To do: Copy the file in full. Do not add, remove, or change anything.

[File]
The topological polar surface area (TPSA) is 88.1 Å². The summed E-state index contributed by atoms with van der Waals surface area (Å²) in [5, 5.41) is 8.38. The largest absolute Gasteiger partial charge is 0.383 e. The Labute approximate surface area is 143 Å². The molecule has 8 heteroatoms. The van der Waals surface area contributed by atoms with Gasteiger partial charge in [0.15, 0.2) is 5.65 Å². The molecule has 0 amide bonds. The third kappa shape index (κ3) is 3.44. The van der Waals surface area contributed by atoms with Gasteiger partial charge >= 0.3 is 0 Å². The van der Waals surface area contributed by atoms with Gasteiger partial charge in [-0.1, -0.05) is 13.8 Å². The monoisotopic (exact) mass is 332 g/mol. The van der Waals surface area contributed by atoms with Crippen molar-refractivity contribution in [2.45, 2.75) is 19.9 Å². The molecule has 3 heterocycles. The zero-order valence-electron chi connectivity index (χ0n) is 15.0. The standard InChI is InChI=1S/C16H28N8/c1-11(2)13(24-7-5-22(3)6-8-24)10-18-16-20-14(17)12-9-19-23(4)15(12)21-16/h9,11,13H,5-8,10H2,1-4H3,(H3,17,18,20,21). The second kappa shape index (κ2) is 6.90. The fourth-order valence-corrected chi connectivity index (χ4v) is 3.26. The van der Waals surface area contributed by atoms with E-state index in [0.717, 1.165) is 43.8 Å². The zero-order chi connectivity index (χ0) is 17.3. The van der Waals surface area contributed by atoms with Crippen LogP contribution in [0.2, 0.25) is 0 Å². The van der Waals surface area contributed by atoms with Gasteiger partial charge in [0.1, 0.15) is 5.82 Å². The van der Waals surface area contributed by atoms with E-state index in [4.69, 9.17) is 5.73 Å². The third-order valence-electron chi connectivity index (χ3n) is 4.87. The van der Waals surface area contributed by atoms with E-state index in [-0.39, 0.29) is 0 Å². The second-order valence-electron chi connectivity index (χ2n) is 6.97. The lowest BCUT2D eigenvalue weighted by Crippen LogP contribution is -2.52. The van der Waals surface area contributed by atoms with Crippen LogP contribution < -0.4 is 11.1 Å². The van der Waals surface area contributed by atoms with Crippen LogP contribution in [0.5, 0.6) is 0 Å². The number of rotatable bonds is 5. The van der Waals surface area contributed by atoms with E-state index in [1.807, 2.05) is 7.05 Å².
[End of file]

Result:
The topological polar surface area (TPSA) is 88.1 Å². The summed E-state index contributed by atoms with van der Waals surface area (Å²) in [5, 5.41) is 8.38. The largest absolute Gasteiger partial charge is 0.383 e. The Labute approximate surface area is 143 Å². The molecule has 8 heteroatoms. The van der Waals surface area contributed by atoms with Gasteiger partial charge in [0.15, 0.2) is 5.65 Å². The molecule has 0 amide bonds. The third kappa shape index (κ3) is 3.44. The van der Waals surface area contributed by atoms with Gasteiger partial charge >= 0.3 is 0 Å². The van der Waals surface area contributed by atoms with Gasteiger partial charge in [-0.1, -0.05) is 13.8 Å². The monoisotopic (exact) mass is 332 g/mol. The van der Waals surface area contributed by atoms with Crippen molar-refractivity contribution in [2.45, 2.75) is 19.9 Å². The molecule has 3 heterocycles. The zero-order valence-electron chi connectivity index (χ0n) is 15.0. The standard InChI is InChI=1S/C16H28N8/c1-11(2)13(24-7-5-22(3)6-8-24)10-18-16-20-14(17)12-9-19-23(4)15(12)21-16/h9,11,13H,5-8,10H2,1-4H3,(H3,17,18,20,21). The second kappa shape index (κ2) is 6.90. The fourth-order valence-corrected chi connectivity index (χ4v) is 3.26. The van der Waals surface area contributed by atoms with E-state index in [0.717, 1.165) is 43.8 Å². The zero-order chi connectivity index (χ0) is 17.3. The van der Waals surface area contributed by atoms with Crippen LogP contribution in [0.2, 0.25) is 0 Å². The van der Waals surface area contributed by atoms with Gasteiger partial charge in [0.1, 0.15) is 5.82 Å². The van der Waals surface area contributed by atoms with E-state index in [4.69, 9.17) is 5.73 Å². The third-order valence-electron chi connectivity index (χ3n) is 4.87. The van der Waals surface area contributed by atoms with E-state index in [-0.39, 0.29) is 0 Å². The second-order valence-electron chi connectivity index (χ2n) is 6.97. The lowest BCUT2D eigenvalue weighted by Crippen LogP contribution is -2.52. The van der Waals surface area contributed by atoms with Crippen LogP contribution < -0.4 is 11.1 Å². The van der Waals surface area contributed by atoms with Crippen LogP contribution in [0.5, 0.6) is 0 Å². The number of rotatable bonds is 5. The van der Waals surface area contributed by atoms with E-state index in [1.807, 2.05) is 7.05 Å².